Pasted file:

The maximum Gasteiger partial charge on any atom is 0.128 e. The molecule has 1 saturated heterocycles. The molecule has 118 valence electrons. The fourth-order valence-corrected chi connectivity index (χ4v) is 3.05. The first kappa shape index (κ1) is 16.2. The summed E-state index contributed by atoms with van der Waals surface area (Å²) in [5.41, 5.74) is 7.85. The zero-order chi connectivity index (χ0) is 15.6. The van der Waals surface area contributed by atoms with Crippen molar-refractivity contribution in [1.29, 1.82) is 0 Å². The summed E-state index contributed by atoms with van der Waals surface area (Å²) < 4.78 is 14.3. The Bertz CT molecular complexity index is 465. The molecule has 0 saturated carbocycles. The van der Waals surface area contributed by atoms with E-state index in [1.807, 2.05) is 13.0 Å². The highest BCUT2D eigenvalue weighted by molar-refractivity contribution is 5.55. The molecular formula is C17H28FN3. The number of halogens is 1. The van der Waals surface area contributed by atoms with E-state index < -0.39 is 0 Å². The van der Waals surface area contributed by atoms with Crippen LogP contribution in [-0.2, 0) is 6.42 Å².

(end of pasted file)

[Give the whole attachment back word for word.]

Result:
The maximum Gasteiger partial charge on any atom is 0.128 e. The molecule has 1 saturated heterocycles. The molecule has 118 valence electrons. The fourth-order valence-corrected chi connectivity index (χ4v) is 3.05. The first kappa shape index (κ1) is 16.2. The summed E-state index contributed by atoms with van der Waals surface area (Å²) in [5.41, 5.74) is 7.85. The zero-order chi connectivity index (χ0) is 15.6. The van der Waals surface area contributed by atoms with Crippen molar-refractivity contribution in [1.29, 1.82) is 0 Å². The summed E-state index contributed by atoms with van der Waals surface area (Å²) < 4.78 is 14.3. The Bertz CT molecular complexity index is 465. The molecule has 0 saturated carbocycles. The van der Waals surface area contributed by atoms with E-state index in [1.807, 2.05) is 13.0 Å². The highest BCUT2D eigenvalue weighted by molar-refractivity contribution is 5.55. The molecular formula is C17H28FN3. The number of halogens is 1. The van der Waals surface area contributed by atoms with E-state index < -0.39 is 0 Å². The van der Waals surface area contributed by atoms with Crippen LogP contribution in [-0.2, 0) is 6.42 Å².